Other Medal Recipients


Peter Vail, John Sangree, and Robert Mitchum, 2011 Doris M. Curtis Medalists

The 2011 award is given to Peter Vail, Bob Mitchum, and John Sangree for their pioneering collaborative research in seismic and later sequence stratigraphy. Working individually or in teams since graduate school, these three helped develop the core concepts for modern stratigraphic thought. They have maintained partnership and friendship in their consultant years “after Exxon.”

The many accomplishments of these three distinguished gentlemen have been duly recognized by various geological societies from whom they received the groups’ highest honors. Citations detailing their many accomplishments and achievements are abundant in the literature. In contrast, the Gulf Coast Section SEPM wishes to emphasize their contributions as a group: specifically, it is unlikely that their ideas would have been developed to full fruition and had their widespread impact if they had they not worked together for five decades.

Their association began in graduate school at Northwestern University in the early 1950s, where they were students absorbing the new ideas of Larry Sloss on continent-wide unconformities and cratonic sequences and the progressive ideas of Bill Krumbein and Ed Dapples on facies relationships, mapping techniques, and regional geology.

After graduate school, they worked together for many years at the Carter, Jersey, and Exxon Research Centers in a variety of capacities. They kept abreast of each other’s research and worked to have the evolving concepts applied and integrated throughout the company.

The concepts that they developed and applied are now taught routinely in undergraduate and graduate courses: sequence boundaries, chronostratigraphic significance of seismic reflections, seismic facies, and sequence stratigraphy. Their innovative collaboration ultimately led to one of the most influential books ever published on stratigraphy; namely, AAPG Memoir 26. The geology of the Gulf of Mexico basin clearly influenced their work. Several of their key publications included Gulf basin examples such as onshore Texas, and seismic stratigraphy of the West Florida slope.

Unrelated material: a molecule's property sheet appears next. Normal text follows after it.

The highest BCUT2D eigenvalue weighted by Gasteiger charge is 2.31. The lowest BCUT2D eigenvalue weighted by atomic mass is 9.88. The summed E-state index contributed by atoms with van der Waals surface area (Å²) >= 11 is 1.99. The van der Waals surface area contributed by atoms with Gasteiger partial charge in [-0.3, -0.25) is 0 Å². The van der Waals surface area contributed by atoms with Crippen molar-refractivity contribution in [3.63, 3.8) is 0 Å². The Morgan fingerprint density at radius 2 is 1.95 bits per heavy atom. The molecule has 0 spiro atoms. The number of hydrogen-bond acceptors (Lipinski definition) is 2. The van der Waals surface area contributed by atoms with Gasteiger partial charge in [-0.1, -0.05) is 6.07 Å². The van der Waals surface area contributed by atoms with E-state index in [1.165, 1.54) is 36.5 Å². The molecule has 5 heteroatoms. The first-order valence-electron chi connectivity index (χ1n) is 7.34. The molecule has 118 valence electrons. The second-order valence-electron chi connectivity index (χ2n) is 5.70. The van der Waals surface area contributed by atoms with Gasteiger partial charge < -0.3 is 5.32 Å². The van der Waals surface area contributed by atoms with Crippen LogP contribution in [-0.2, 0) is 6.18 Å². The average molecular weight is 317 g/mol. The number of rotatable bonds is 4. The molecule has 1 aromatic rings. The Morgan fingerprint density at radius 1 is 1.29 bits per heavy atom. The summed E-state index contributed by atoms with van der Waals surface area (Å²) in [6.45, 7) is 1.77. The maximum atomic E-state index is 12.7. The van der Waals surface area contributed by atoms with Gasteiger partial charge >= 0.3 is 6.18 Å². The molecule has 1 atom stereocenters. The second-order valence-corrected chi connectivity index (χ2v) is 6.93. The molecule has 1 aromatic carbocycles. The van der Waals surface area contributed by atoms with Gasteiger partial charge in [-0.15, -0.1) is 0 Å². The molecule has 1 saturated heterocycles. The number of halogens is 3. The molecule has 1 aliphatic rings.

Between 1986 and 1988, all three retired from Exxon, and they began working together in teaching short courses for numerous companies and groups, and consulting around the globe. As consultants, they developed long-term working relationships with many people as mentors and teachers. This mentoring and teaching was really the essential aspect in getting sequence stratigraphic concepts fully accepted and integrated throughout the geoscience community. In addition, after their “retirement” from Exxon, they collectively wrote several significant papers based on Gulf of Mexico examples that developed the concepts for the integration of biostratigraphy and sequence stratigraphy.

Their joint mission to disseminate concepts and applications of sequence stratigraphy went far beyond the call-of-duty. For their pioneering concepts in the broad field of stratigraphic analyses and outstanding teaching and mentoring, the Gulf Coast Section SEPM recognizes Pete, Bob, and John with the Doris Curtis Medal.

Paul Weimer
March 2011